Is this achievable? How can this help you life your life effectively and happily?
It’s definitely achievable. It can be learned through practice, re-adjustment of attitude and happily, games can be a great help. First however you need to accurately determine your own locus. You should start by either taking one of the online tests or just asking yourself a few hard, honest questions — what is your reaction when you are not in control of a situation? Do you believe life is what you make of it or that things just happen to you?
Then it’s a question of tailoring your life to both strengthen and balance your sense of control. Seek out games that put you in harsh environments but with control over the mechanics and variables (Roguelikes are often great for this, strategy games/RTS etc) and make sure you’re sensitive to the feedback loops and tricks game devs often play on you to create an endowed progress effect and control you through your own instinctive/compulsive actions. Read around the subject — if you’re really serious I cannot recommend the Tao Te Ching enough, and if it looks a little oblique and impenetrable, The Tao of Pooh is a fantastic introduction to Taoist philosophy with real world applications. It would not be an exaggeration to say that in conjunction, Tao of Pooh, Tao Te Ching and a cluster of indie games changed my life.
Let me give another book recommendation — Jane McGonigal’s Reality is Broken. The book itself is very much about practical application of game-theory to addressing often stigmatised mental health and societal issues, but the following abstract succinctly illustrates how the psychology of games and gamers can have such definite impact. The back of the book:
Drawing on positive psychology, cognitive science, and sociology, Reality Is Broken uncovers how game designers have hit on core truths about what makes us happy and utilized these discoveries to astonishing effect in virtual environments.
But why, McGonigal asks, should we use the power of games for escapist entertainment alone?
In Reality Is Broken, she reveals how these new alternate reality games are already improving the quality of our daily lives, fighting social problems such as depression and obesity, and addressing vital twenty-first-century challenges-and she forecasts the thrilling possibilities that lie ahead.
At the risk of being melodramatic, I would say that our society, and often our particular gaming communities — has an endemic struggle with control — we want control over the content in our games, control over the press, control over everything. Pair that idea that most of us are pulled all over the place by capitalist/consumerist institutions most of our lives — at our day-jobs, by our paltry excuse for a government, the patriarchal mainstream media and advertising industries etc — and you can begin to see that whilst games prove a productive diversion from it all, we’re as much in need of recognising and deciphering paradigms of control in our every-day lives.
Of course, taking control is a choice — control and choice are close cousins, but not always friends.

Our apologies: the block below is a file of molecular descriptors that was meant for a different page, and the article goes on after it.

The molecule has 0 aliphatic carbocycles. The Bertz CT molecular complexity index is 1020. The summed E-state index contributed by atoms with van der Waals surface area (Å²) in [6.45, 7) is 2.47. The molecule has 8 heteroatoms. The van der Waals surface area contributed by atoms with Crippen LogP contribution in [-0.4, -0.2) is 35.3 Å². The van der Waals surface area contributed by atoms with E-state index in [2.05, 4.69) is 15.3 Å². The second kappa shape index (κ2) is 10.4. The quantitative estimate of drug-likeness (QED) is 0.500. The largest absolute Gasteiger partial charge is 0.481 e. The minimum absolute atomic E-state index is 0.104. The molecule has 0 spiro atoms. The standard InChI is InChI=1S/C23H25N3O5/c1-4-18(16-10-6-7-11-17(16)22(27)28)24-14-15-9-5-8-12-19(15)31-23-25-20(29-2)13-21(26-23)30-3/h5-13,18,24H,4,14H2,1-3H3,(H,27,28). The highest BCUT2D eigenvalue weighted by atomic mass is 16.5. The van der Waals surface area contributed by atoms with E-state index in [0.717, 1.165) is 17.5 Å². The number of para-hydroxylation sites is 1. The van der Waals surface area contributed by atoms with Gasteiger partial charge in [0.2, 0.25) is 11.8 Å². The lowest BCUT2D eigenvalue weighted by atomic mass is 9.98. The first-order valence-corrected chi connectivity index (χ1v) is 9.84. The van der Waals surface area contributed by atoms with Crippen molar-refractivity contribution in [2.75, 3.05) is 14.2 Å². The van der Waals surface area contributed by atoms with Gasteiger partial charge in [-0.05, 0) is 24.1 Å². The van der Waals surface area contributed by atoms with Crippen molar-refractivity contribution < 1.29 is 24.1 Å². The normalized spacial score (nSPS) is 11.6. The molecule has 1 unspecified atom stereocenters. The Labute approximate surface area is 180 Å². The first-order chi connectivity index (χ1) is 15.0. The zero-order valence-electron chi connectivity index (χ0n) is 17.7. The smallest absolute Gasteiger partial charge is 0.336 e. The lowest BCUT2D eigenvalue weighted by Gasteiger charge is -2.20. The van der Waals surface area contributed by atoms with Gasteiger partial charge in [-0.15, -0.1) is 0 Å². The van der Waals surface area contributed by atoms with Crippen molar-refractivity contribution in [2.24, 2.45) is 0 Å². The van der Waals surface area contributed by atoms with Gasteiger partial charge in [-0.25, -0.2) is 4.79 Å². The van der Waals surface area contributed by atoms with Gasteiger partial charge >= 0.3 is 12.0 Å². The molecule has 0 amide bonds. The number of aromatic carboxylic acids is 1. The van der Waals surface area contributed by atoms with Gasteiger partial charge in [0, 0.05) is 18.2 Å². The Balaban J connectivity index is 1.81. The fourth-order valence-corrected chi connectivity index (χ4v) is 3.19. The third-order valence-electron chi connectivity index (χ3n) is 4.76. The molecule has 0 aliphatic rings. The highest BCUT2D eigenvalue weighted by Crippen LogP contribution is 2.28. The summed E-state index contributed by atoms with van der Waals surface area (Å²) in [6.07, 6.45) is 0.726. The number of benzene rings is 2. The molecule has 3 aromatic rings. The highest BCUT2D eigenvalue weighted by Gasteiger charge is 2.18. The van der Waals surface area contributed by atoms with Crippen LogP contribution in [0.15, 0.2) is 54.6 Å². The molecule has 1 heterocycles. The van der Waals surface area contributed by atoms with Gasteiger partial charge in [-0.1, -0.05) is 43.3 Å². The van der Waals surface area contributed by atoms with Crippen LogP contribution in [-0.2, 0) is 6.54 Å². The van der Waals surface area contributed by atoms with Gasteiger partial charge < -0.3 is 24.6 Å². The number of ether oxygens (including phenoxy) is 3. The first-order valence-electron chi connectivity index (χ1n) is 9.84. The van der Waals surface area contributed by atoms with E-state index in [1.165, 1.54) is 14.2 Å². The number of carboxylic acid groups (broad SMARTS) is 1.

The difference between choice and control is another complex issue — but I want to make a quick comment about how they can be interlinked.
Indeed, this is really what’s at the heart of feedback loops or systems such as levelling up that arbitrarily awards you a few extra, usually automatic assigned stat points and an extra peg for your sparkly skill tree, the choice you make then having little or no impact on either gameplay, game-state or progression (here’s looking at you Fable series and Kingdoms of Amalur — you wonky, wonderful games).
In this way, games that deny us choice are also denying us control of that game’s defining system — or giving us the illusion of control. If I wanted to pay for the illusion of control I’d try and get somewhere in London on public transport.
Let’s briefly discuss the philosophy of controllers too — specifically our relationship with them. I’m not suggesting of course that any of you have very intimate relationships with your controllers beyond maybe having a favourite — like a child, they’re all useful and do much the same thing but there’s always one you want to show to your friends first — and maybe some of us have considered marrying one after a particularly close win in free-for-all Halo if it was an option — anyway, rather, a discussion of control and of player agency.
We can’t very well ignore our primary means of interaction and what is realistically the frontline of a game-dev’s communication with a player — and primary means of controlling us.
We respond to overly long tutorials and frequent gameplay prompts, to dialogue and to level design, as much as to cynically tweaked and tested feedback loops by depressing coloured plastic and tenderly manipulating a nub of rubber — make no mistake, the game controls us as much as we control it — and as much as we will ourselves into believing that we have a locus of control that extends into virtual reality. This is often at the root of what the sensationalist and of course myopic mainstream press use to justify how games make people more inclined to violence etc.
I make no claims to this being a comprehensive study, but hopefully if you’ve made it this far it’s piqued your interest and will encourage you to investigate, interrogate, your own locus, play better games, and become happier.